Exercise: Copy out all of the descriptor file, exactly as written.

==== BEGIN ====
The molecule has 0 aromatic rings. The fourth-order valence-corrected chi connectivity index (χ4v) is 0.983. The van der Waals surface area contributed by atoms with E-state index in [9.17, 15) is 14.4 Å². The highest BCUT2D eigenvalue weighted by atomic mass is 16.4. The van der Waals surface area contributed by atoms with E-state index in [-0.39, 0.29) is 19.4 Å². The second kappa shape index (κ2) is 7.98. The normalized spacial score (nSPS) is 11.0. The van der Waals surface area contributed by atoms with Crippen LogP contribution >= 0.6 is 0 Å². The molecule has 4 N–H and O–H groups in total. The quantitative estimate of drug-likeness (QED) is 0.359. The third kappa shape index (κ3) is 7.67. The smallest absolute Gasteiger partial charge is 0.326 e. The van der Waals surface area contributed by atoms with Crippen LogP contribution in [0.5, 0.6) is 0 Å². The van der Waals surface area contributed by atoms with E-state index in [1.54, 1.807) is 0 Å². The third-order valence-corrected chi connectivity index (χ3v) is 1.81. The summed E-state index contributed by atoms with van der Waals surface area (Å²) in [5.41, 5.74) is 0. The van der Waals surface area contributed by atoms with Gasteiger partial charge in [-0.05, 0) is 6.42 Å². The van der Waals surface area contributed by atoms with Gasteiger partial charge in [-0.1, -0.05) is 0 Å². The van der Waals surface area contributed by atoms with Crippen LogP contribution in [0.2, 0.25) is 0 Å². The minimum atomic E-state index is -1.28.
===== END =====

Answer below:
The molecule has 0 aromatic rings. The fourth-order valence-corrected chi connectivity index (χ4v) is 0.983. The van der Waals surface area contributed by atoms with E-state index in [9.17, 15) is 14.4 Å². The highest BCUT2D eigenvalue weighted by atomic mass is 16.4. The van der Waals surface area contributed by atoms with E-state index in [-0.39, 0.29) is 19.4 Å². The second kappa shape index (κ2) is 7.98. The normalized spacial score (nSPS) is 11.0. The van der Waals surface area contributed by atoms with Crippen LogP contribution >= 0.6 is 0 Å². The molecule has 4 N–H and O–H groups in total. The quantitative estimate of drug-likeness (QED) is 0.359. The third kappa shape index (κ3) is 7.67. The smallest absolute Gasteiger partial charge is 0.326 e. The van der Waals surface area contributed by atoms with Crippen LogP contribution in [0.5, 0.6) is 0 Å². The van der Waals surface area contributed by atoms with E-state index in [1.54, 1.807) is 0 Å². The third-order valence-corrected chi connectivity index (χ3v) is 1.81. The summed E-state index contributed by atoms with van der Waals surface area (Å²) in [5.41, 5.74) is 0. The van der Waals surface area contributed by atoms with Gasteiger partial charge in [-0.05, 0) is 6.42 Å². The van der Waals surface area contributed by atoms with Gasteiger partial charge in [-0.1, -0.05) is 0 Å². The van der Waals surface area contributed by atoms with Crippen LogP contribution in [0.2, 0.25) is 0 Å². The minimum atomic E-state index is -1.28.